Almost half of these 'mavericks' are newly-minted rookies in the Congressional class (in bold). They are the same junior members who trenchantly opposed amnesty and in no uncertain terms censured the Bush Administration and the GOP-controlled Congress for their dereliction in failing to halt unfettered illegal immigration during the November '06 campaigns. The new Democrats voted for the motion at a rate nine times greater than that of establishment Democrats.

Parenthetically, labor unions should've supported the motion in the form of an amendment. They would've picked up some Republican support for the resolution in its entirety, allowing the labor movement to tap into what I believe is a nascent economically populist groundswelling borne out of a frustration with stagnating real wages and growing deficits in return for cheap consumables and (disappearing) access to easy money.

That guys like AFL-CIO kingpin John Sweeney advocate open-borders in a Pyrric attempt to harness the sheer numerical power of Hispanic menials makes about as much sense as the GOP's attempt to do the same. Some migrants will join. Most will not. Those who do not will severely undercut the bargaining power of the unions, providing ever-cheaper labor (especially without any provisions to end underclass immigration at some arbitrary point in the future) by expanding its supply. Not only do they suppress wages, they give bottom-line employers more (non-union) options to choose from.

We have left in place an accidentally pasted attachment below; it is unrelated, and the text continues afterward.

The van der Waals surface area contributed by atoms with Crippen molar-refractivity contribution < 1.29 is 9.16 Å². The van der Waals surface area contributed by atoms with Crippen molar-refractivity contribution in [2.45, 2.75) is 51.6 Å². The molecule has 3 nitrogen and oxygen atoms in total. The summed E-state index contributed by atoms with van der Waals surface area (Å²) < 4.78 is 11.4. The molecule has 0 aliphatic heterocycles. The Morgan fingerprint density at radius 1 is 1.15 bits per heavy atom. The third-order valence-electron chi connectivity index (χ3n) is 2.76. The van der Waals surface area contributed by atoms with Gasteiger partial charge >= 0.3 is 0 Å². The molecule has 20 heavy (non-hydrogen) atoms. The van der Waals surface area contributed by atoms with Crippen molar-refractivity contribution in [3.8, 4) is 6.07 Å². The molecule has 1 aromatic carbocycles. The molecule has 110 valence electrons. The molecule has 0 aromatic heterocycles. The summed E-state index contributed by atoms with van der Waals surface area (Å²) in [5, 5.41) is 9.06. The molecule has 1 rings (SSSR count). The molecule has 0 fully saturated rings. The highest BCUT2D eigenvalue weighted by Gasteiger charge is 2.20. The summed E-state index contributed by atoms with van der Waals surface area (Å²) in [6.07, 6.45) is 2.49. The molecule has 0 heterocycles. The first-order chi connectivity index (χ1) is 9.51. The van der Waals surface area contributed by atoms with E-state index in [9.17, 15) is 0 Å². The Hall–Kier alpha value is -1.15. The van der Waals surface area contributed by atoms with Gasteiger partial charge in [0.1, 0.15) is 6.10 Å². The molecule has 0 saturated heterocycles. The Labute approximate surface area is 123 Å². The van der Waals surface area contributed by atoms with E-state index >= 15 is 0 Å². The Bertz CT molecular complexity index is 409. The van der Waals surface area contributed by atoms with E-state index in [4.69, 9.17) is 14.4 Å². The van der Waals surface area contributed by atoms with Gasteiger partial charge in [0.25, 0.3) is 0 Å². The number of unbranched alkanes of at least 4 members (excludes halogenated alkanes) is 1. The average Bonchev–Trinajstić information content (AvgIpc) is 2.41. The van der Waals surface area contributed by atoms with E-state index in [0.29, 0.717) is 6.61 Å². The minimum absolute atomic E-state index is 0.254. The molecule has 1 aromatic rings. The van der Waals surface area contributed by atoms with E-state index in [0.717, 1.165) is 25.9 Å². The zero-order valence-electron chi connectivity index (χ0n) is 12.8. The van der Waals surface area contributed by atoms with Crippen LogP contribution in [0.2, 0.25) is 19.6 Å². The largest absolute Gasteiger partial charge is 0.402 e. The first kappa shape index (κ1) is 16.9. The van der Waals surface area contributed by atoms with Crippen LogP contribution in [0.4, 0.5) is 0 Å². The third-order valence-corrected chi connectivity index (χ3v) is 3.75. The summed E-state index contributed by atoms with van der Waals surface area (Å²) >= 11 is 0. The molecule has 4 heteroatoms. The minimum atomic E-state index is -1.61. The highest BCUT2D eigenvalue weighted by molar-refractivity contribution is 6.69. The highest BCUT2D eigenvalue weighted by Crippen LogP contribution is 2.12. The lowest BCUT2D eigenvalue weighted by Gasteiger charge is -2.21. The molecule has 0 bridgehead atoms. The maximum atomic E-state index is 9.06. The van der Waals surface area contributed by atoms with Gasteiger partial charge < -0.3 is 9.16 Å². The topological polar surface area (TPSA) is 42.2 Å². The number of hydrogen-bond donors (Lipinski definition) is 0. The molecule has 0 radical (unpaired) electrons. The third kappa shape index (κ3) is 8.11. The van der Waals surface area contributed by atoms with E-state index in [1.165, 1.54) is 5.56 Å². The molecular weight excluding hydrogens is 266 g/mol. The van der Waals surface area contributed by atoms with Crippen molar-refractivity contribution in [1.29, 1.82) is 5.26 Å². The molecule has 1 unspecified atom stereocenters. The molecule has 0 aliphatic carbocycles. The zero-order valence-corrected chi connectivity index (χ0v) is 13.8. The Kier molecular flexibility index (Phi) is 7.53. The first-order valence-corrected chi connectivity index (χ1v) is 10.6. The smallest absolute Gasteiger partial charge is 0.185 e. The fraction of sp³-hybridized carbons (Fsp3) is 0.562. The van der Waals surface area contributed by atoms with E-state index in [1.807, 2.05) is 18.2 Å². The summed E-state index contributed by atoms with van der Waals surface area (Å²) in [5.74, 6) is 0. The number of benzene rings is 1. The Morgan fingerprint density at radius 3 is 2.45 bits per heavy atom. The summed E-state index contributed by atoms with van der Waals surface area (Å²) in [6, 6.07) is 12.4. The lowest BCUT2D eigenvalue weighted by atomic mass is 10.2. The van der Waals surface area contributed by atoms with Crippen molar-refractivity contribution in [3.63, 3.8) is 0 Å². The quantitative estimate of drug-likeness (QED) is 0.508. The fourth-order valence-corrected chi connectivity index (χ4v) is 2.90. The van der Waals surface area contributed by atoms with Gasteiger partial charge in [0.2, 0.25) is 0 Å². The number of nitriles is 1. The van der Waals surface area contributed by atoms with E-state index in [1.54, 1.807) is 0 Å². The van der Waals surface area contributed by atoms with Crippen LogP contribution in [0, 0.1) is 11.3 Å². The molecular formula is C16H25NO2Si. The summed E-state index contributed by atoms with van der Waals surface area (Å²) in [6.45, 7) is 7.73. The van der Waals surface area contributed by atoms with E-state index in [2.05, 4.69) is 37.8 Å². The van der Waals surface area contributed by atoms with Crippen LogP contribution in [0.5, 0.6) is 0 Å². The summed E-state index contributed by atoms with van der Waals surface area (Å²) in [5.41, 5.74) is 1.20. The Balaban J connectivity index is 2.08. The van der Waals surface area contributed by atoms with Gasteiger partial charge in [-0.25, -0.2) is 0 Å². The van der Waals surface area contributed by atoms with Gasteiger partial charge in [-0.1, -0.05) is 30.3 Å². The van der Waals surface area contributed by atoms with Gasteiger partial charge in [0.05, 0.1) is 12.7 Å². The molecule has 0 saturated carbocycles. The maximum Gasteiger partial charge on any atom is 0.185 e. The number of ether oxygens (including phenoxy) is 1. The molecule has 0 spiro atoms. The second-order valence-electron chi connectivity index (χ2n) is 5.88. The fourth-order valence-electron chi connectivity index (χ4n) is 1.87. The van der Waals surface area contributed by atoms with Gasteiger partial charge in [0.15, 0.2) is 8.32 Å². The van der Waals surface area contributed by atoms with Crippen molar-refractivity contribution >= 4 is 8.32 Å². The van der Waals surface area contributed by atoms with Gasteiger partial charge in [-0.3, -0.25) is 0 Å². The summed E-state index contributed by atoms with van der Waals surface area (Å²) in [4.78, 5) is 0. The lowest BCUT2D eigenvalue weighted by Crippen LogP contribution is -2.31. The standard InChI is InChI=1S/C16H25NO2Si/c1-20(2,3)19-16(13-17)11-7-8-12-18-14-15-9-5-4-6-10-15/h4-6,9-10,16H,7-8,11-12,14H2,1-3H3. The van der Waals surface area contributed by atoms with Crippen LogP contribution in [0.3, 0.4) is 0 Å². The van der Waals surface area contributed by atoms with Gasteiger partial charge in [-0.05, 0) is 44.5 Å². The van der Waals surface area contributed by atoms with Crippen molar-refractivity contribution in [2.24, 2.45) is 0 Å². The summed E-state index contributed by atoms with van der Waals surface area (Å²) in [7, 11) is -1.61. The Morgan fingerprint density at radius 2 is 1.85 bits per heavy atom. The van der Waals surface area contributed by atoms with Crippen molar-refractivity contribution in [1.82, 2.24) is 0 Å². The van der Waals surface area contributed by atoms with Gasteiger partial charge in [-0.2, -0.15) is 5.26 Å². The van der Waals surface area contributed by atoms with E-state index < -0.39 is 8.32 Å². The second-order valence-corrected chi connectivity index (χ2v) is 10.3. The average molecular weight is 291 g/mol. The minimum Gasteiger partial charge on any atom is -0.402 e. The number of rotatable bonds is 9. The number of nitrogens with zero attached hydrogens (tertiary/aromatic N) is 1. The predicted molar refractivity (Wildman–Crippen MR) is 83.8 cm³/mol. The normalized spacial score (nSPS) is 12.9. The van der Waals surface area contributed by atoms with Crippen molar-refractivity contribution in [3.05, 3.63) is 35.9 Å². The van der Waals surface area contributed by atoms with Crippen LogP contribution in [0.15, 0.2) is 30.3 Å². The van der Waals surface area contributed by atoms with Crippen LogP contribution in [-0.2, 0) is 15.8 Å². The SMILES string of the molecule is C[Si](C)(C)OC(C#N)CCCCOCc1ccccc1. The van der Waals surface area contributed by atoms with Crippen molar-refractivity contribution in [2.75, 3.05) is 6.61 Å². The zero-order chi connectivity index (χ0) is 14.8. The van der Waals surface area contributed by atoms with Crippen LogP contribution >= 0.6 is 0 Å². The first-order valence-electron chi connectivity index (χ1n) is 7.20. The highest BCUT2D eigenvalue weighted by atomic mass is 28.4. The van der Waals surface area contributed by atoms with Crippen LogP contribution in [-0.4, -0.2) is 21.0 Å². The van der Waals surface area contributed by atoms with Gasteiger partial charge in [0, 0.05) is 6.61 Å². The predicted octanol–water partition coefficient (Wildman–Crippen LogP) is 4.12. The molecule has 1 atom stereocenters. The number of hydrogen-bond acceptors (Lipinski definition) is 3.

How many menials from the Mexican interior, previously having made 50 cents an hour, will risk jeopardizing their jobs, their security, and their big-business support to throw in with unions that are perpetually being undercut by more newly arrived migrants salivating over the chance to make $8 an hour and enjoy other material benefits provided on the dole of the American taxpayer?

Not many. Hispanics are the least likely of the four major demographic categories to be members of a union. Blacks are 45% more likely to be members than Hispanics are. Even the Asian participation rate is higher than that of Hispanics.